Section 187: land used for car boot sales, intermittent outdoor sales fairs and similar events (other than markets and livestock markets)
This publication is intended for Valuation Officers. It may contain links to internal resources that are not available through this version.
This section deals with the rateability and valuation of all types of car boot sales and can be taken to apply to other outdoor sales fairs and similar events (including summer sales, fairs, fêtes, and similar events) held on an intermittent basis, unless otherwise stated.
2. List description and special category code
2.1 Land used for car boot sales
For car boot sales, the description to be used for entries in a local rating list should be “Land used for Car Boot Sales” plus, where appropriate, “and premises”. The Scat Code of 147 “Land used for Car Boot Sales” with the appropriate suffix denoting responsibility, which is expected to be “S”, for specialist. The Primary Description Code in the rating list should be CM, and the default description overwritten with “Land used for Car Boot Sale”.
2.2 Outdoor sales fairs, other intermittent fairs and events
For outdoor sales fairs, the description to be used for entries in a local rating list should be “Land used for Outdoor Sales Fair” plus, where appropriate, “and premises”. The same principle applies to other intermittent fairs and events. The Scat Code of 992 “Commercial Miscellaneous” should be used, with the appropriate suffix denoting responsibility, which is expected to be “S” for specialist where the valuation is on a rentals comparison basis by reference to receipts as the comparator. Alternatively, for those fairs valued on a rentals comparison basis where the comparator is £/m2, the appropriate suffix is “G”, for generalist. However, the Primary Description Code should be CX, with the rating list description overwritten in order to assist in the identification of the hereditament being valued.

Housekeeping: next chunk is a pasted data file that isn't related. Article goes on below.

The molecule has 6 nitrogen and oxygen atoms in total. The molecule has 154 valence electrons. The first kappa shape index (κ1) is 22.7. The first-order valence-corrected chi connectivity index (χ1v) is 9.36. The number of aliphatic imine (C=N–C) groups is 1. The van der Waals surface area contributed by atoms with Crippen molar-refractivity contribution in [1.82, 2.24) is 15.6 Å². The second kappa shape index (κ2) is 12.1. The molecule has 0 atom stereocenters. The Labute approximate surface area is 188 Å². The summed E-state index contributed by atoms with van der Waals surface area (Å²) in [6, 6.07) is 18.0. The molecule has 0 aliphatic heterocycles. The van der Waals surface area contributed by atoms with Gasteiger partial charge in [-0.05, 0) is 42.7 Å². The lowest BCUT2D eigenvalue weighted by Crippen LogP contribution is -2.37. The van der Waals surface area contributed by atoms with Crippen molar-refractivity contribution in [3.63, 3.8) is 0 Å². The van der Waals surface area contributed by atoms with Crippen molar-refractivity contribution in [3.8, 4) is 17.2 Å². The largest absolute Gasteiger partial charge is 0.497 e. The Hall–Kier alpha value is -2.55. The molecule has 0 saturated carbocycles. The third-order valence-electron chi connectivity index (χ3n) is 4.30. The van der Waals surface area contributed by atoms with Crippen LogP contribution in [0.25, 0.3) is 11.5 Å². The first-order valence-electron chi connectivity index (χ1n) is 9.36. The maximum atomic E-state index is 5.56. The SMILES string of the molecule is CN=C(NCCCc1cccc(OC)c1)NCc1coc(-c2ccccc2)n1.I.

3. Responsible teams
3.1 Land used for car boot sales
It is the responsibility of Specialist Teams to make valuations for land used for car boot sales.
3.2 Outdoor sales fairs, other intermittent fairs and events
It is the responsibility of Generalist Teams to make valuations for Other Intermittent Fairs and Events.
The Markets Class Co-ordination Team (CCT) has high level responsibility for the co-ordination of this class. The CCT is responsible for examining the approach to making valuations for car boot sales and outdoor sales fairs. The CCT will deliver Practice Notes describing the valuation basis for revaluation and provide advice as necessary during the life of the rating lists.
The framework for co-ordination is shown in Rating Manual Section 6, Part 1.. Additionally, and where available, this class is subject to the co-ordination procedures outlined in the relevant Practice Notes, both in Rating Manual Section 6, Part 1, and this section.
4.1 Land used for car boot sales are a ‘Specialist’ class.
Responsibility for identifying, adjusting and analysing rents lies with the Specialists in the Units, together with responsibility for ensuring effective co-ordination and valuation.
4.2 Other intermittent outdoor sales fairs and similar events are ‘Generalist’ classes.
Responsibility for identifying, adjusting and analysing rents lies with the ‘Generalists’ in the Units, together with responsibility for ensuring effective co-ordination and valuation.
For further information regarding co-ordination, see Rating Manual Section 6, Part 1.
The variety of circumstances found in practice means that complex issues of rateability and valuation might arise. As a result, when compiling and maintaining rating lists, Specialists in the Units should actively co-ordinate the approach adopted as advised in the relevant revaluation coordination Practice Note.
4.3 Other Information
Other sections of the Rating Manual may be of interest, these are:
4.4 Land put to more than one use
Where there are two rateable occupiers in respect of the land on which the market is held, typically a car park with a market, responsibility for making the assessment in the relevant rating list remains with specialists, even if the car park element has a higher rental value than the market operator. It is therefore vital that effective liaison occurs between specialists and generalists in the Units at all stages: this includes list compilation, maintenance and when assessments are challenged.
5 Legal framework
Car boot sales vary in scale - some are large and held regularly, others less frequent and smaller. The land on which they take place may already be in assessment for another use, it may be unused from a rating point of view; or it may be agriculturally or otherwise exempt. Sometimes car boot sales take place in large buildings. The organisers may be commercial organisations or fund-raising charity groups.